If you write from a place of passion and purpose, I can tell you that amazing things CAN and WILL happen. My writing has changed my life in every possible way. It has opened doors I never imagined were possible. But it hasn’t made me rich. It might never. And I’m at peace with that, because it’s not why I started doing it in the first place. My biggest piece of advice I can give you on this topic is this: Write for the right reasons. And even if it doesn’t make you wealthy financially…it WILL bring you incredible riches in other areas: spiritually, personally, emotionally. It might change your life, or even your career, like it did mine.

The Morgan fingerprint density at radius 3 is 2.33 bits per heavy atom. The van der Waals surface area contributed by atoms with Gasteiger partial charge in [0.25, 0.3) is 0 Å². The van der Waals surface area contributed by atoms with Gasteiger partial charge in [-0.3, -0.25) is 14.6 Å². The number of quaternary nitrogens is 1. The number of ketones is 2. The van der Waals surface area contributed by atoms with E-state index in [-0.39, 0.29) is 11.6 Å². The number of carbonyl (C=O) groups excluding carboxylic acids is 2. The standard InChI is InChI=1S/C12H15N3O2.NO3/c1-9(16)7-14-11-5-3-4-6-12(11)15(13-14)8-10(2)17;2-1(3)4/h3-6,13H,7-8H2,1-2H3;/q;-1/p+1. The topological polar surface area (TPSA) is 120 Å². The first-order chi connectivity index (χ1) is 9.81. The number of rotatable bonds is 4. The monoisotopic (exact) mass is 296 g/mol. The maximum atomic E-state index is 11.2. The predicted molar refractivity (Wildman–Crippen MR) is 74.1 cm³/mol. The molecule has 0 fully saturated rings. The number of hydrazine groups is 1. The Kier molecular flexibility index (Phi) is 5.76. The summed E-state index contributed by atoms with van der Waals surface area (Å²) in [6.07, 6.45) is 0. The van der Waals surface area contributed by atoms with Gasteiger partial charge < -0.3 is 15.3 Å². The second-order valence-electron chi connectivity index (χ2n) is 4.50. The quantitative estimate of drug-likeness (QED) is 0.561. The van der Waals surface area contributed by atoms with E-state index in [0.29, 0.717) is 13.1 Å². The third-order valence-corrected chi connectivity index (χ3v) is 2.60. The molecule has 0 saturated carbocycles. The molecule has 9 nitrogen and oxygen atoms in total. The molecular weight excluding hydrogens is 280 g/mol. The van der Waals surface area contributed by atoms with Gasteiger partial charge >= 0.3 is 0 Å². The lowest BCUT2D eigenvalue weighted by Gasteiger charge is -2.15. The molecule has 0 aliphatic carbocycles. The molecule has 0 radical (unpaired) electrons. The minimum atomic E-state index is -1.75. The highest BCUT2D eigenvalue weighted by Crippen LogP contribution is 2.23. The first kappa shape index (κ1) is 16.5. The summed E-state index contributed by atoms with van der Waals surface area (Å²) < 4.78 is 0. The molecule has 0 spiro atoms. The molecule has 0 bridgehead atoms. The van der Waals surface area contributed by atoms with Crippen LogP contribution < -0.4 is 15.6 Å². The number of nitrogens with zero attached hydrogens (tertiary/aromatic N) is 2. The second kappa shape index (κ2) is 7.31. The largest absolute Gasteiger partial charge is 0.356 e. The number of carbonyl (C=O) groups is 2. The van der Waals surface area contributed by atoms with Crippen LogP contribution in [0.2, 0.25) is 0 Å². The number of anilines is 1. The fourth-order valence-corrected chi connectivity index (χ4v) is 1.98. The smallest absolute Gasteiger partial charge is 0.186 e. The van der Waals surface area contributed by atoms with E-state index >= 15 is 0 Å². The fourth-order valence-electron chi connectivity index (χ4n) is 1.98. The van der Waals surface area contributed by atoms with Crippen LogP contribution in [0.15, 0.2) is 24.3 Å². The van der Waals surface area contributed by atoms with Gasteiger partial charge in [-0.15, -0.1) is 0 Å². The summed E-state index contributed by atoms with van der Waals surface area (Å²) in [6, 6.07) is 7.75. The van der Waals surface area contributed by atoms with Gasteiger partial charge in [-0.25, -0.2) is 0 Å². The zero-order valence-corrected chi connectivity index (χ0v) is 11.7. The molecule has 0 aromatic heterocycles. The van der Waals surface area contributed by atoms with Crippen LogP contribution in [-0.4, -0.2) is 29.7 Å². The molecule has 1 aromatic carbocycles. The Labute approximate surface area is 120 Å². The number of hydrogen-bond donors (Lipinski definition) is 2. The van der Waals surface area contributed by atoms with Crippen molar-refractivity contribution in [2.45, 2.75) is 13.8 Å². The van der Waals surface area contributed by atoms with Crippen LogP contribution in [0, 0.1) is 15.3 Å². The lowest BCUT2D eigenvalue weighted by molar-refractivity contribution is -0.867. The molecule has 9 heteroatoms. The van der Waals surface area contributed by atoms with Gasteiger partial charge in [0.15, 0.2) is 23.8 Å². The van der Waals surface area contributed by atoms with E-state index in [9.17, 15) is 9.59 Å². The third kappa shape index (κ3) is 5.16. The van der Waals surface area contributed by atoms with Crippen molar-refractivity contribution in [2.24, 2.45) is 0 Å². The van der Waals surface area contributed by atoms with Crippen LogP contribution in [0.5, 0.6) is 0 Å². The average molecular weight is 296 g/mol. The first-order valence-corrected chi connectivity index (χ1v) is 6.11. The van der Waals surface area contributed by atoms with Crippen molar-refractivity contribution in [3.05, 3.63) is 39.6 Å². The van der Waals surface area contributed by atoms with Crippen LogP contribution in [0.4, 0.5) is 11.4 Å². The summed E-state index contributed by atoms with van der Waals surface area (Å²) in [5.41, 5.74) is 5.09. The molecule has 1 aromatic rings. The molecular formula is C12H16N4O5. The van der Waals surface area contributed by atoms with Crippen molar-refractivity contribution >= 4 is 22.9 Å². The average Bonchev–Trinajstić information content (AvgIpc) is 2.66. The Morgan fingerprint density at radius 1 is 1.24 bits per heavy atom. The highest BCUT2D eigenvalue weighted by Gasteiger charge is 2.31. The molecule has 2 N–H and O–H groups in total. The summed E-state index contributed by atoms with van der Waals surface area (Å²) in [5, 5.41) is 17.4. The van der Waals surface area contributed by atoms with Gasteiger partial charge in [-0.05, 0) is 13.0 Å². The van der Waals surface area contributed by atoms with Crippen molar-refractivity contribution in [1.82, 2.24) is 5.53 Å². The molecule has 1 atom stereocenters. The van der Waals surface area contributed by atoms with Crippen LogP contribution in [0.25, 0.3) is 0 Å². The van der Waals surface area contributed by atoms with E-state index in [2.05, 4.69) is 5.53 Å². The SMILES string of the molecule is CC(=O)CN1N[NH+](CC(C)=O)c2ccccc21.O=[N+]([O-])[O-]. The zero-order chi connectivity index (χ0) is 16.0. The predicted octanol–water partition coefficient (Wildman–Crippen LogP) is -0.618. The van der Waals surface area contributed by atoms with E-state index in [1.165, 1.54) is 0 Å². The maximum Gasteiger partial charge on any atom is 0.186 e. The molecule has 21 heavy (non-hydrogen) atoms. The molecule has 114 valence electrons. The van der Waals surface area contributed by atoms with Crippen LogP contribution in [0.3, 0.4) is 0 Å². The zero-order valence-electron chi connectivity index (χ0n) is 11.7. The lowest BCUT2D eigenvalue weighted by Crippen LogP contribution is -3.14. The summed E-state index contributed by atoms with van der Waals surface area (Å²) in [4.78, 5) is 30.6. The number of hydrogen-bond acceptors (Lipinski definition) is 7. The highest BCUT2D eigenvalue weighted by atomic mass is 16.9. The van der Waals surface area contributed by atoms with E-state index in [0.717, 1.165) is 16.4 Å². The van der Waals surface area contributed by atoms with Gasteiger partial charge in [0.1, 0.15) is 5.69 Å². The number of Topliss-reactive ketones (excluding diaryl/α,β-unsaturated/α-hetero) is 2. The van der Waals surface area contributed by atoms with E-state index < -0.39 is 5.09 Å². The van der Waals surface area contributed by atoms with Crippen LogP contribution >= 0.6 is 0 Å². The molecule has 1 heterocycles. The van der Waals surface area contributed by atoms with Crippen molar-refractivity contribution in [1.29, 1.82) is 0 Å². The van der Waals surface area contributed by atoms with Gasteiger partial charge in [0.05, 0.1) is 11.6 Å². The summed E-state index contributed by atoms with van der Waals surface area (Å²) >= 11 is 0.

And who knows? Someday it might even pay the bills. 🙂
Writing Fantasies 3, 4, & 5 coming soon!
Fellow writers…sound off! Comment below with any thoughts or questions you have. If you’re a blogger, feel free to share your blog link!